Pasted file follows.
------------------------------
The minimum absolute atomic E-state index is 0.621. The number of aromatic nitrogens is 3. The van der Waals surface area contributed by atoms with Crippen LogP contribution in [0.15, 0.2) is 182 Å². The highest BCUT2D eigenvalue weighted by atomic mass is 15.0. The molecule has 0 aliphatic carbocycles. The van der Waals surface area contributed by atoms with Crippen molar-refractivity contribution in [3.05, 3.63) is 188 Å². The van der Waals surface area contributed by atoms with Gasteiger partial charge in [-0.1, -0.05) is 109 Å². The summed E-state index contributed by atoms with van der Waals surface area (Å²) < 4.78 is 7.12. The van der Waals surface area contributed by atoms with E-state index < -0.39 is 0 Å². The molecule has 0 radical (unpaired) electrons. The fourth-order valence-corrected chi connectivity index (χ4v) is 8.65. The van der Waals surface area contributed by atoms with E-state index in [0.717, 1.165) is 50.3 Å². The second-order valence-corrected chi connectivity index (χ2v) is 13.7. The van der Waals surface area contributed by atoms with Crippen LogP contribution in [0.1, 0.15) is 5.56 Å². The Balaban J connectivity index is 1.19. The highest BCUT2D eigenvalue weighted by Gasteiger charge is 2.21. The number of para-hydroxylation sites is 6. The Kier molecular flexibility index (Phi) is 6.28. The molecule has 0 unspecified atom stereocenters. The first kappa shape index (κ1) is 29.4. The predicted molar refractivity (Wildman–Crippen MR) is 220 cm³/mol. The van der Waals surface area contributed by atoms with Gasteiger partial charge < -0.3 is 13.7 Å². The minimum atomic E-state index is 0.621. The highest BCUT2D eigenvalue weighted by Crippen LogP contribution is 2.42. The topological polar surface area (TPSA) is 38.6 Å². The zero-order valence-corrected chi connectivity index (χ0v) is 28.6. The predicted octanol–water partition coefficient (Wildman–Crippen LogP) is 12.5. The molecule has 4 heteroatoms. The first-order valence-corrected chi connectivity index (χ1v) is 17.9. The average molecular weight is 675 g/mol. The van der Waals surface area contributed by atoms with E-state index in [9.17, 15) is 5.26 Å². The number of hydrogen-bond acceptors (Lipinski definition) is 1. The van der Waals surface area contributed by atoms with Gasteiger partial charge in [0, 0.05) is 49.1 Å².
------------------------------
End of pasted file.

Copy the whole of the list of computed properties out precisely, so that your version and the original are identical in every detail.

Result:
The minimum absolute atomic E-state index is 0.621. The number of aromatic nitrogens is 3. The van der Waals surface area contributed by atoms with Crippen LogP contribution in [0.15, 0.2) is 182 Å². The highest BCUT2D eigenvalue weighted by atomic mass is 15.0. The molecule has 0 aliphatic carbocycles. The van der Waals surface area contributed by atoms with Crippen molar-refractivity contribution in [3.05, 3.63) is 188 Å². The van der Waals surface area contributed by atoms with Gasteiger partial charge in [-0.1, -0.05) is 109 Å². The summed E-state index contributed by atoms with van der Waals surface area (Å²) < 4.78 is 7.12. The van der Waals surface area contributed by atoms with E-state index < -0.39 is 0 Å². The molecule has 0 radical (unpaired) electrons. The fourth-order valence-corrected chi connectivity index (χ4v) is 8.65. The van der Waals surface area contributed by atoms with E-state index in [0.717, 1.165) is 50.3 Å². The second-order valence-corrected chi connectivity index (χ2v) is 13.7. The van der Waals surface area contributed by atoms with Crippen LogP contribution in [0.1, 0.15) is 5.56 Å². The Balaban J connectivity index is 1.19. The highest BCUT2D eigenvalue weighted by Gasteiger charge is 2.21. The number of para-hydroxylation sites is 6. The Kier molecular flexibility index (Phi) is 6.28. The molecule has 0 unspecified atom stereocenters. The first kappa shape index (κ1) is 29.4. The predicted molar refractivity (Wildman–Crippen MR) is 220 cm³/mol. The van der Waals surface area contributed by atoms with Gasteiger partial charge < -0.3 is 13.7 Å². The minimum atomic E-state index is 0.621. The highest BCUT2D eigenvalue weighted by Crippen LogP contribution is 2.42. The topological polar surface area (TPSA) is 38.6 Å². The zero-order valence-corrected chi connectivity index (χ0v) is 28.6. The predicted octanol–water partition coefficient (Wildman–Crippen LogP) is 12.5. The molecule has 4 heteroatoms. The first-order valence-corrected chi connectivity index (χ1v) is 17.9. The average molecular weight is 675 g/mol. The van der Waals surface area contributed by atoms with E-state index in [9.17, 15) is 5.26 Å². The number of hydrogen-bond acceptors (Lipinski definition) is 1. The van der Waals surface area contributed by atoms with Gasteiger partial charge in [0, 0.05) is 49.1 Å².